The Institute for Creation Research (ICR) is testing an engineering- based model of rapid biological adaptation called continuous environmental tracking (CET).1 According to this model, all organisms actively track conditions within specific environments to perform adaptive self-adjustments through internal mechanisms. The purpose of this research is to demonstrate that organisms are the agents in control of adaptations that could not arise through random mutations or unguided genetic variation over artificial timescales. If we are correct, conventional hypotheses that attribute the exquisite fit of organisms to their environments through the agency of nature are unfounded.
The animal model is Astyanax mexicanus (Mexican tetra), a freshwater fish species with two morphotypes—eyed surface-dwelling fish (surface fish) with distinct pigmentation and eyeless cave-dwelling fish (cavefish) with minimal pigmentation. Within ICR’s new biology laboratory, we have exposed fish to treatments with (A) diurnal cycles of full-spectrum high-intensity light, (B) minimal light with different combinations of low oxygen and high CO2 (low pH), and (C) deionized water. Importantly, the responses of experimental fish to treatments are directly comparable to untreated stocks of surface fish and cavefish.
We have also sampled adult fish tissues (e.g., body, gill, brain) for applications in molecular biology to detect biochemical, neuronal, and genetic patterns of expression and regulation underlying adaptive responses to experimental treatments. And we are currently characterizing eye growth and degeneration during early stages of development in larval surface fish and cavefish.
Preliminary results reveal:
- Cavefish increase the amount and distribution of melanin pigment across their body when exposed to artificial sunlight.
- Cavefish exhibit behavioral and physiological tolerance to low pH and low oxygen.
- Surface fish decrease pigmentation across their body and labor during respiration in low pH and low oxygen.
- Melanin pigmentation in surface fish is noticeably reduced by immersion in deionized water.
- Cavefish and surface fish respond to treatments within weeks of exposure.
- Experimental responses by cavefish and surface fish are not limited to multigenerational genetic inheritance.
- Degeneration of eye formation by cell death (apoptosis) is detectable through confocal laser scanning microscopy.
Overall, results indicate that cavefish are pre-acclimated to experimental conditions that simulate limestone cave environments (low pH, low oxygen, and total darkness), and surface fish undergo active self-adjustment when placed into simulated cave environments.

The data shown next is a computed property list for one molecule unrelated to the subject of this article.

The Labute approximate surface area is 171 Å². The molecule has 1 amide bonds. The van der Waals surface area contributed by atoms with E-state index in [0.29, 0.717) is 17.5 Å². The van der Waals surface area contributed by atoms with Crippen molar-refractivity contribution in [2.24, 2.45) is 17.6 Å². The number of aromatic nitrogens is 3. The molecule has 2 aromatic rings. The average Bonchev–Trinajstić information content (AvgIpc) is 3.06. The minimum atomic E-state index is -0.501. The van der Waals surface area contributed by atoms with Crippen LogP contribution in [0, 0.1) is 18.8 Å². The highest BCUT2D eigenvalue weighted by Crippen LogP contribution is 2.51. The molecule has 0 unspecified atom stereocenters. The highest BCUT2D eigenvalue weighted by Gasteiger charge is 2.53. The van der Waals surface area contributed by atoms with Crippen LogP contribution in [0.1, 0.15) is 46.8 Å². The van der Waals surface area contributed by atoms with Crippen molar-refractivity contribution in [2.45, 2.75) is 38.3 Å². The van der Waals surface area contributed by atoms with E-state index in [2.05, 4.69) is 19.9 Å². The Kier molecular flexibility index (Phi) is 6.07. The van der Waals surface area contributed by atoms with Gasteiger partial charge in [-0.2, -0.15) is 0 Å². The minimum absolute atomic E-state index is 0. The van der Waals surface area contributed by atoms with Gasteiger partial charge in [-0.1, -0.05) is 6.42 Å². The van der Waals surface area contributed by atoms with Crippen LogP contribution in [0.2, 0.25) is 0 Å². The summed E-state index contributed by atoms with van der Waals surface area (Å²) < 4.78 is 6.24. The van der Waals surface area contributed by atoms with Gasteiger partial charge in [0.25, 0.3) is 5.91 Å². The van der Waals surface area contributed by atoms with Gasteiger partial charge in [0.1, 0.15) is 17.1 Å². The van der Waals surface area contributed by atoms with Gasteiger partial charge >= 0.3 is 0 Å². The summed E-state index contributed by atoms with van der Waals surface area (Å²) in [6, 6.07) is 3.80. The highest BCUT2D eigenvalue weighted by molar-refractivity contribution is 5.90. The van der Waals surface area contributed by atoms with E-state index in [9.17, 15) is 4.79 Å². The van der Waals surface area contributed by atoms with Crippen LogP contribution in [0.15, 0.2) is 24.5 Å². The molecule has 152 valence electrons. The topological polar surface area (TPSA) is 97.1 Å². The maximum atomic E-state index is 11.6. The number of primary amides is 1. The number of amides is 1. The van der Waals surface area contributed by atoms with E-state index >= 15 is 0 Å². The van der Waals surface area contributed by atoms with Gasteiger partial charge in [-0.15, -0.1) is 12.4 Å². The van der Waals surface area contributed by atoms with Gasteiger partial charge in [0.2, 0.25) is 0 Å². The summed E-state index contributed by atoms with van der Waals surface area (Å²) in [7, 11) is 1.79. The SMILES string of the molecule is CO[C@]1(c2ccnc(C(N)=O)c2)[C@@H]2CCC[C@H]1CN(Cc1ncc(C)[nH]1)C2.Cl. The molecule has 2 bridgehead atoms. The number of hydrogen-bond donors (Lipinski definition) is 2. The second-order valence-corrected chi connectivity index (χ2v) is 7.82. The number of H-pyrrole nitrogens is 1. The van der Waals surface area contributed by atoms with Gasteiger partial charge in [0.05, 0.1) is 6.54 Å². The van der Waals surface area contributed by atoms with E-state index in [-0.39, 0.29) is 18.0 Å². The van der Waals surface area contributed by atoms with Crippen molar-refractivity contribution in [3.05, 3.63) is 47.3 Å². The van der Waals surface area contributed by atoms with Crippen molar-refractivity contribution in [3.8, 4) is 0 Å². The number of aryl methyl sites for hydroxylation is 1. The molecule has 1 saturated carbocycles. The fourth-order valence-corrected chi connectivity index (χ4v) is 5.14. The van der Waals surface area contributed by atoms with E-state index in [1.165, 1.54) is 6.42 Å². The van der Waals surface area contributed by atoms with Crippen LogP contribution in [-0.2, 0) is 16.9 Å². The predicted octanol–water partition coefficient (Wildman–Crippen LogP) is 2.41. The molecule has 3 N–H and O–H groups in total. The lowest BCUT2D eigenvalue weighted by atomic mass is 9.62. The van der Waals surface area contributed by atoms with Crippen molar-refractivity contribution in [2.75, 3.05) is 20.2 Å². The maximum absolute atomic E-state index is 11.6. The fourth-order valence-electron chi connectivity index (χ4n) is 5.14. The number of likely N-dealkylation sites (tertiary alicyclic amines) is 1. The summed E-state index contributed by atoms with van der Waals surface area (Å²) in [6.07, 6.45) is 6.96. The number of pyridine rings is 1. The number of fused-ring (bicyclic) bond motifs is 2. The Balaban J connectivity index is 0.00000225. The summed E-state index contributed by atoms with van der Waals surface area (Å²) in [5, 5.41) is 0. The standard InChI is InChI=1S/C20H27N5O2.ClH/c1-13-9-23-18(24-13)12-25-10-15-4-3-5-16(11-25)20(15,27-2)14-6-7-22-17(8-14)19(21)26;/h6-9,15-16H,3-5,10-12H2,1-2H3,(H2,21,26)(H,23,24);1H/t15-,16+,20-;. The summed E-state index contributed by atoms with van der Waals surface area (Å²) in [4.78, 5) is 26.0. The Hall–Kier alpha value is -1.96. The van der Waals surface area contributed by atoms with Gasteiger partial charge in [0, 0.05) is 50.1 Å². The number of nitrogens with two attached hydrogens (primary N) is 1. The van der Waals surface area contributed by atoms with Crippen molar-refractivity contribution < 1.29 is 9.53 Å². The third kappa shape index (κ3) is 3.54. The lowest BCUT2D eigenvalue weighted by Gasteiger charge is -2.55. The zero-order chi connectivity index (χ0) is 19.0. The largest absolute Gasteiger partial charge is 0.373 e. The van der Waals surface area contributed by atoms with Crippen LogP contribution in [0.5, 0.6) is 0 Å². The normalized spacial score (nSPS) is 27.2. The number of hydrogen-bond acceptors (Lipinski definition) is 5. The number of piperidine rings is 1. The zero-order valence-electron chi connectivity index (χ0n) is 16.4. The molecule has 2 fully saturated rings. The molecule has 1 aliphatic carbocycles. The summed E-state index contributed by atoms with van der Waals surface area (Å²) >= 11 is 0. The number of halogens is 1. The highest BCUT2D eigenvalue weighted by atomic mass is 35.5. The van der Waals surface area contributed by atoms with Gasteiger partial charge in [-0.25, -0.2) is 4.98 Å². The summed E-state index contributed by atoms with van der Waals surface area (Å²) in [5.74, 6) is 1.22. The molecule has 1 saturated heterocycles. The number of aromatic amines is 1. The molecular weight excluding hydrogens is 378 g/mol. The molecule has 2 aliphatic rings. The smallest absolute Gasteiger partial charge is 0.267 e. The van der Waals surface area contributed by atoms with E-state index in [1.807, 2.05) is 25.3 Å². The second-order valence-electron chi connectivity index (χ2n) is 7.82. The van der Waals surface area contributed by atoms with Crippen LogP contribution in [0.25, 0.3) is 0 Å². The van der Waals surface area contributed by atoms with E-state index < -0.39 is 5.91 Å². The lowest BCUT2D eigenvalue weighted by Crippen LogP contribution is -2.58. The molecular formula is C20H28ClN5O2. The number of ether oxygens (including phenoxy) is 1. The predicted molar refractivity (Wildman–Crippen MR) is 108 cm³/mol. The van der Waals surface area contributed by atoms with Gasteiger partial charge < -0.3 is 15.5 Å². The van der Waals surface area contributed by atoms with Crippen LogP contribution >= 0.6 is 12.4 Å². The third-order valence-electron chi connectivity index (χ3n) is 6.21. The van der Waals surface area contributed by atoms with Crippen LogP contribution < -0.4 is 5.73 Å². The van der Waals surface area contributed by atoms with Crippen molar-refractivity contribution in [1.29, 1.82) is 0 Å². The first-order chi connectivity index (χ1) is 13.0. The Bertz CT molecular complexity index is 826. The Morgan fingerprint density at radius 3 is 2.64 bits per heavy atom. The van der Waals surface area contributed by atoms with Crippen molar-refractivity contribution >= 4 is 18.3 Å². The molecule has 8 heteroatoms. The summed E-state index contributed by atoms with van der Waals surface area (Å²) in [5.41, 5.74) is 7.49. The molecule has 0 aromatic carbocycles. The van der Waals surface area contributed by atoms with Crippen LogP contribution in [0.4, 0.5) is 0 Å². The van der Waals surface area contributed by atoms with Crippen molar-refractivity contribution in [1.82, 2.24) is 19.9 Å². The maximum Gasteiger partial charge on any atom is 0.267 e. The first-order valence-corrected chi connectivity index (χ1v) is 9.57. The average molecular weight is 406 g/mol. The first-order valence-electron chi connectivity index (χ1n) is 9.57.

We are not surprised to find that animals are adaptive to specific conditions within contrasting environments. The CET model predicts a multisystem integration of molecular, biochemical, cellular, physiological, and behavioral adaptations across the whole organism. This model also predicts that multicellular organisms can modify the course of their development, epigenetic changes are heritable across multiple generations, and common traits will be observed among a diversity of organisms living in similar environments. And these predictions are testable.
Thus far, initial experimental results indicate that A. mexicanus may undergo relatively rapid transitions between surface and cave environments, suggesting that adaptive traits in these fish and other animals are reversible. Rapid and reversible adaptations are not explained by any Darwinian models of evolution. Yet, prior to formulation and testing of ICR’s innovative CET model, there had been no formal efforts by creation scientists to directly refute the mutation-selection paradigm through experimentation with live animals.
Accordingly, we have initiated a new direction in experimental science for ICR and creation science that sees every organism as a divinely engineered creation with adaptive capacity across multiple environmental conditions. Our research aims to confirm that life is thoughtfully and intentionally prepared by the infinite wisdom of our Creator, “in whose hand is the life of every living thing, and the breath of all mankind” (Job 12:10).
- For more information, visit ICR.org/CET.